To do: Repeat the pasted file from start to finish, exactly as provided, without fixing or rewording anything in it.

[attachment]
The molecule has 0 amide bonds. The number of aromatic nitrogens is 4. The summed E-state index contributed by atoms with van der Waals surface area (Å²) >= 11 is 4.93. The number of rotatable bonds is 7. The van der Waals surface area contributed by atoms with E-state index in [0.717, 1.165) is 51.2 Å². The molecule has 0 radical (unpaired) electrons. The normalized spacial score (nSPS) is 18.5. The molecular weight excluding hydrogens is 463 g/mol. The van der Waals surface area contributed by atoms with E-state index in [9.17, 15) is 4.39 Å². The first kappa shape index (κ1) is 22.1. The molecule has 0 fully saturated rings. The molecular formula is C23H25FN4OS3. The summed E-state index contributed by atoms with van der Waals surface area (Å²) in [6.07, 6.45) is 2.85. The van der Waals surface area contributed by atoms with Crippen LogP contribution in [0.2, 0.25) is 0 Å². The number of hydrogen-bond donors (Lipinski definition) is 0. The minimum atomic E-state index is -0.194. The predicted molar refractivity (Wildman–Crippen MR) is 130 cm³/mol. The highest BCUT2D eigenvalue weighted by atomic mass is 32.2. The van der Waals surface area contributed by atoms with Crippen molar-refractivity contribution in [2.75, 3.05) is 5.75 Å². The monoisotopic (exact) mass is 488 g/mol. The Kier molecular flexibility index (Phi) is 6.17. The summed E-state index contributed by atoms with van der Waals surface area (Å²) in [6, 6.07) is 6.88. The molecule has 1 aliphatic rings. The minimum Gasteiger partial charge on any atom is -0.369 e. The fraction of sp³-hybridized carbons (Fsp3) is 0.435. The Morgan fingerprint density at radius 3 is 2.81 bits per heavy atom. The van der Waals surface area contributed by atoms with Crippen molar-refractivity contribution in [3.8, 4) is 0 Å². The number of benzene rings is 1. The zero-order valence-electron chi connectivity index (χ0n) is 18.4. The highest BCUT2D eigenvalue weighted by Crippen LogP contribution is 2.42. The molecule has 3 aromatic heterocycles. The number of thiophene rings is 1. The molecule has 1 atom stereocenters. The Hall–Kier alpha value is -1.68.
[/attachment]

The molecule has 0 amide bonds. The number of aromatic nitrogens is 4. The summed E-state index contributed by atoms with van der Waals surface area (Å²) >= 11 is 4.93. The number of rotatable bonds is 7. The van der Waals surface area contributed by atoms with E-state index in [0.717, 1.165) is 51.2 Å². The molecule has 0 radical (unpaired) electrons. The normalized spacial score (nSPS) is 18.5. The molecular weight excluding hydrogens is 463 g/mol. The van der Waals surface area contributed by atoms with E-state index in [9.17, 15) is 4.39 Å². The first kappa shape index (κ1) is 22.1. The molecule has 0 fully saturated rings. The molecular formula is C23H25FN4OS3. The summed E-state index contributed by atoms with van der Waals surface area (Å²) in [6.07, 6.45) is 2.85. The van der Waals surface area contributed by atoms with Crippen LogP contribution in [0.2, 0.25) is 0 Å². The number of hydrogen-bond donors (Lipinski definition) is 0. The minimum atomic E-state index is -0.194. The predicted molar refractivity (Wildman–Crippen MR) is 130 cm³/mol. The highest BCUT2D eigenvalue weighted by atomic mass is 32.2. The van der Waals surface area contributed by atoms with Crippen molar-refractivity contribution in [2.75, 3.05) is 5.75 Å². The monoisotopic (exact) mass is 488 g/mol. The Kier molecular flexibility index (Phi) is 6.17. The summed E-state index contributed by atoms with van der Waals surface area (Å²) in [6, 6.07) is 6.88. The molecule has 1 aliphatic rings. The minimum Gasteiger partial charge on any atom is -0.369 e. The fraction of sp³-hybridized carbons (Fsp3) is 0.435. The Morgan fingerprint density at radius 3 is 2.81 bits per heavy atom. The van der Waals surface area contributed by atoms with Crippen molar-refractivity contribution in [3.8, 4) is 0 Å². The number of benzene rings is 1. The zero-order valence-electron chi connectivity index (χ0n) is 18.4. The highest BCUT2D eigenvalue weighted by Crippen LogP contribution is 2.42. The molecule has 3 aromatic heterocycles. The number of thiophene rings is 1. The molecule has 1 atom stereocenters. The Hall–Kier alpha value is -1.68.